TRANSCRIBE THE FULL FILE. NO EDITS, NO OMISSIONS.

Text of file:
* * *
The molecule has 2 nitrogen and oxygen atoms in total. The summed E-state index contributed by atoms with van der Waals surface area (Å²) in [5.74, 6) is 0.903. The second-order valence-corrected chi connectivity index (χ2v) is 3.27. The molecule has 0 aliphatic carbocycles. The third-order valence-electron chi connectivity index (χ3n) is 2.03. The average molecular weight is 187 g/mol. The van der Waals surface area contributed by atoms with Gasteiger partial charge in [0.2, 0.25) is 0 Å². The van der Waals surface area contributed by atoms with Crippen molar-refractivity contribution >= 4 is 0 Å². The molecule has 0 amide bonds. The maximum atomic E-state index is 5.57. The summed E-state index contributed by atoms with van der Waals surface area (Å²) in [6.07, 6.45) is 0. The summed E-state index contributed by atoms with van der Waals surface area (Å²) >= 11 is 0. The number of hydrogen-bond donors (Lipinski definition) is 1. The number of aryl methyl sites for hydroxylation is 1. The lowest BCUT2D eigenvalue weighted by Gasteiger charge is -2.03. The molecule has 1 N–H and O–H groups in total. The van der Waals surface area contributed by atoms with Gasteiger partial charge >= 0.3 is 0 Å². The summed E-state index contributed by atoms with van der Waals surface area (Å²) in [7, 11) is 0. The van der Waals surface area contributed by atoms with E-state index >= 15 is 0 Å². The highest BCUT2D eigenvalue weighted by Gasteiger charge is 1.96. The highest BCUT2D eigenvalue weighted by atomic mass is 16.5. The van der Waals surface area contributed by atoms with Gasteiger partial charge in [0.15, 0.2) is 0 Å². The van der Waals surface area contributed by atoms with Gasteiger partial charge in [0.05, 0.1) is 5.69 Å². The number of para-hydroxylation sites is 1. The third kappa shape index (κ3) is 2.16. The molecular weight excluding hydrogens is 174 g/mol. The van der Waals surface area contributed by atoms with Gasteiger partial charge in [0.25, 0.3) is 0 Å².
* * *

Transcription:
The molecule has 2 nitrogen and oxygen atoms in total. The summed E-state index contributed by atoms with van der Waals surface area (Å²) in [5.74, 6) is 0.903. The second-order valence-corrected chi connectivity index (χ2v) is 3.27. The molecule has 0 aliphatic carbocycles. The third-order valence-electron chi connectivity index (χ3n) is 2.03. The average molecular weight is 187 g/mol. The van der Waals surface area contributed by atoms with Gasteiger partial charge in [0.2, 0.25) is 0 Å². The van der Waals surface area contributed by atoms with Crippen molar-refractivity contribution >= 4 is 0 Å². The molecule has 0 amide bonds. The maximum atomic E-state index is 5.57. The summed E-state index contributed by atoms with van der Waals surface area (Å²) in [6.07, 6.45) is 0. The summed E-state index contributed by atoms with van der Waals surface area (Å²) >= 11 is 0. The number of hydrogen-bond donors (Lipinski definition) is 1. The number of aryl methyl sites for hydroxylation is 1. The lowest BCUT2D eigenvalue weighted by Gasteiger charge is -2.03. The molecule has 1 N–H and O–H groups in total. The van der Waals surface area contributed by atoms with Gasteiger partial charge >= 0.3 is 0 Å². The summed E-state index contributed by atoms with van der Waals surface area (Å²) in [7, 11) is 0. The van der Waals surface area contributed by atoms with E-state index >= 15 is 0 Å². The highest BCUT2D eigenvalue weighted by Gasteiger charge is 1.96. The highest BCUT2D eigenvalue weighted by atomic mass is 16.5. The van der Waals surface area contributed by atoms with Gasteiger partial charge in [0.15, 0.2) is 0 Å². The van der Waals surface area contributed by atoms with Gasteiger partial charge in [0.05, 0.1) is 5.69 Å². The number of para-hydroxylation sites is 1. The third kappa shape index (κ3) is 2.16. The molecular weight excluding hydrogens is 174 g/mol. The van der Waals surface area contributed by atoms with Gasteiger partial charge in [0.25, 0.3) is 0 Å².